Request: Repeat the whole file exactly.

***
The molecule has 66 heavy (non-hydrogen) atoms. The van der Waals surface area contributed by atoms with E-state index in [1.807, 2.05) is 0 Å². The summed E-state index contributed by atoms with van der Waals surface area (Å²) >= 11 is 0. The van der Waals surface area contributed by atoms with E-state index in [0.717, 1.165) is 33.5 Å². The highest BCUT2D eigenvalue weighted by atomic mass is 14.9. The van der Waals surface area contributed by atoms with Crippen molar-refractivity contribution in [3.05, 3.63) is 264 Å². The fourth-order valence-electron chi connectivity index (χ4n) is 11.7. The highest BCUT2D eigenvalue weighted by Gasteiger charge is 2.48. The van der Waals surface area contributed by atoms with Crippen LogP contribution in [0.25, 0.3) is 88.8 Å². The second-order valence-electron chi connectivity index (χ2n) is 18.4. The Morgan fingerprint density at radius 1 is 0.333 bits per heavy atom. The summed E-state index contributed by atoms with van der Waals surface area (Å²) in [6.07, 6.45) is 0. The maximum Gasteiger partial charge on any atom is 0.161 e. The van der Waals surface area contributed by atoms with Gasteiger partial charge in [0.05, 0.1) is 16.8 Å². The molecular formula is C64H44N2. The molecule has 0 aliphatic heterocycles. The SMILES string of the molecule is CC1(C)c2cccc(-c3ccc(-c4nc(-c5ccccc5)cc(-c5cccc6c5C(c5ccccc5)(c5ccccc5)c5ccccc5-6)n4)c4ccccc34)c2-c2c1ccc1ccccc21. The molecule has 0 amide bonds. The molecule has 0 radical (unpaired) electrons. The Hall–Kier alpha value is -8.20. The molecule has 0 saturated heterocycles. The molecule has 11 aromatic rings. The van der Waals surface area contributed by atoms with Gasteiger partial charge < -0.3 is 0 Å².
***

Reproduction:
The molecule has 66 heavy (non-hydrogen) atoms. The van der Waals surface area contributed by atoms with E-state index in [1.807, 2.05) is 0 Å². The summed E-state index contributed by atoms with van der Waals surface area (Å²) >= 11 is 0. The van der Waals surface area contributed by atoms with E-state index in [0.717, 1.165) is 33.5 Å². The highest BCUT2D eigenvalue weighted by atomic mass is 14.9. The van der Waals surface area contributed by atoms with Crippen molar-refractivity contribution in [3.05, 3.63) is 264 Å². The fourth-order valence-electron chi connectivity index (χ4n) is 11.7. The highest BCUT2D eigenvalue weighted by Gasteiger charge is 2.48. The van der Waals surface area contributed by atoms with Crippen LogP contribution in [0.25, 0.3) is 88.8 Å². The second-order valence-electron chi connectivity index (χ2n) is 18.4. The Morgan fingerprint density at radius 1 is 0.333 bits per heavy atom. The summed E-state index contributed by atoms with van der Waals surface area (Å²) in [6.07, 6.45) is 0. The maximum Gasteiger partial charge on any atom is 0.161 e. The van der Waals surface area contributed by atoms with Gasteiger partial charge in [0.05, 0.1) is 16.8 Å². The molecular formula is C64H44N2. The molecule has 0 aliphatic heterocycles. The SMILES string of the molecule is CC1(C)c2cccc(-c3ccc(-c4nc(-c5ccccc5)cc(-c5cccc6c5C(c5ccccc5)(c5ccccc5)c5ccccc5-6)n4)c4ccccc34)c2-c2c1ccc1ccccc21. The molecule has 0 amide bonds. The molecule has 0 radical (unpaired) electrons. The Hall–Kier alpha value is -8.20. The molecule has 0 saturated heterocycles. The molecule has 11 aromatic rings. The van der Waals surface area contributed by atoms with Gasteiger partial charge < -0.3 is 0 Å².